Government under pressure on hedges

10 July 2000

Government under pressure on hedges

By FWi staff

THE government is under pressure to tighten up legislation to protect hedgerows and extend new laws to cover field boundaries like walls and ditches.

A report by the House of Commons Environment Select Committee highlights what it describes as “shortcomings” in current countryside legislation.

MPs on the committee have called on ministers to make sure they fulfil a promise to introduce new laws to protect hedges before the next election.

The government pledged to strengthen the hedgerow regulations introduced in 1997. Conservationists have long argued that the rules should be extended.

That view has now been endorsed by the environment committee, which said it felt that all types of traditional field boundary merited equal protection in law.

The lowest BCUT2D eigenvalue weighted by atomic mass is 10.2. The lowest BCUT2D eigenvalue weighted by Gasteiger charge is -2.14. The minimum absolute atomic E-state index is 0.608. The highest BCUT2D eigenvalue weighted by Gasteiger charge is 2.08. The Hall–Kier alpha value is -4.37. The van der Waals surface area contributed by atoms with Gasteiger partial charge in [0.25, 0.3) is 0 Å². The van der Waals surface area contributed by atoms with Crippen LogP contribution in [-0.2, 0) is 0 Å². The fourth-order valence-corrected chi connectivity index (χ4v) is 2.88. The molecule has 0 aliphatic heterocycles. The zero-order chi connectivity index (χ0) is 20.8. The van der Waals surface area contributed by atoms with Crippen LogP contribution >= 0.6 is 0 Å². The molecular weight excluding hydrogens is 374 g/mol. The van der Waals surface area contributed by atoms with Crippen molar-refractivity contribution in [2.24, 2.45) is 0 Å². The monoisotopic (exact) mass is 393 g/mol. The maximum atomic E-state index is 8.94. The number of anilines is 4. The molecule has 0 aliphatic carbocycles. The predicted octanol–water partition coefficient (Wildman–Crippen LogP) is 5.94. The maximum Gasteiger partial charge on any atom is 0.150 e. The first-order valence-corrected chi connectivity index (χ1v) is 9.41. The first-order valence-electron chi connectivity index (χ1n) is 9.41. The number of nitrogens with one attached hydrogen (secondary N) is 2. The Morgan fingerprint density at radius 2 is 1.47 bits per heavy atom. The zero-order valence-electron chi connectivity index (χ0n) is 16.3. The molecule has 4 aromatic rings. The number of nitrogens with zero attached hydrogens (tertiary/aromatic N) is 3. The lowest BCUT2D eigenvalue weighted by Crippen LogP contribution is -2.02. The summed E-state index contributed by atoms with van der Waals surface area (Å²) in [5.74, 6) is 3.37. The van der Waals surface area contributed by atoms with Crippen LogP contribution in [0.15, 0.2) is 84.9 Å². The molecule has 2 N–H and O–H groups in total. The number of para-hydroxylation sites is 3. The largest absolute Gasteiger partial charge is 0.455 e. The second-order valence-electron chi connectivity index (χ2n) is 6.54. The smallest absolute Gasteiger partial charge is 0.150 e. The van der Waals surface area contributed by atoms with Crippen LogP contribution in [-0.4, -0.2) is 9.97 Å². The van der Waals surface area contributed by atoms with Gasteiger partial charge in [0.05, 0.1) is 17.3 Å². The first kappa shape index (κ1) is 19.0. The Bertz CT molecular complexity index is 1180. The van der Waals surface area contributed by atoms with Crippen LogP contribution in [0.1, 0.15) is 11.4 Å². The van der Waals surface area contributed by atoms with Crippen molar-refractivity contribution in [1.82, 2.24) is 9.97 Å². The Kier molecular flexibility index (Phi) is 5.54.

“Hedges, banks, ditches, dykes and walls should all receive legal protection where they are identified as being important either nationally or locally for biodiversity (or other reasons),” says the MPs report on UK Biodiversity.

The report also welcomes a move to increase protection for 37 Areas of Outstanding Natural Beauty, which cover over 37% of the land area in England.

Although many people consider the areas to be equally important to national parks, they do not have the same statutory protection.

The government has said it intends to amend its Countryside and Rights of Way Bill to make sure this position is rectified.

A bill passed to the House of Lords and has now entered its committee stage.

However, the Ramblers Association has voiced fears that Conservative peers could table amendments which would ban access from land at night.

Walkers are worried that the Tories want to extend the period during which land may be closed and make any breach of the restrictions a criminal offence.

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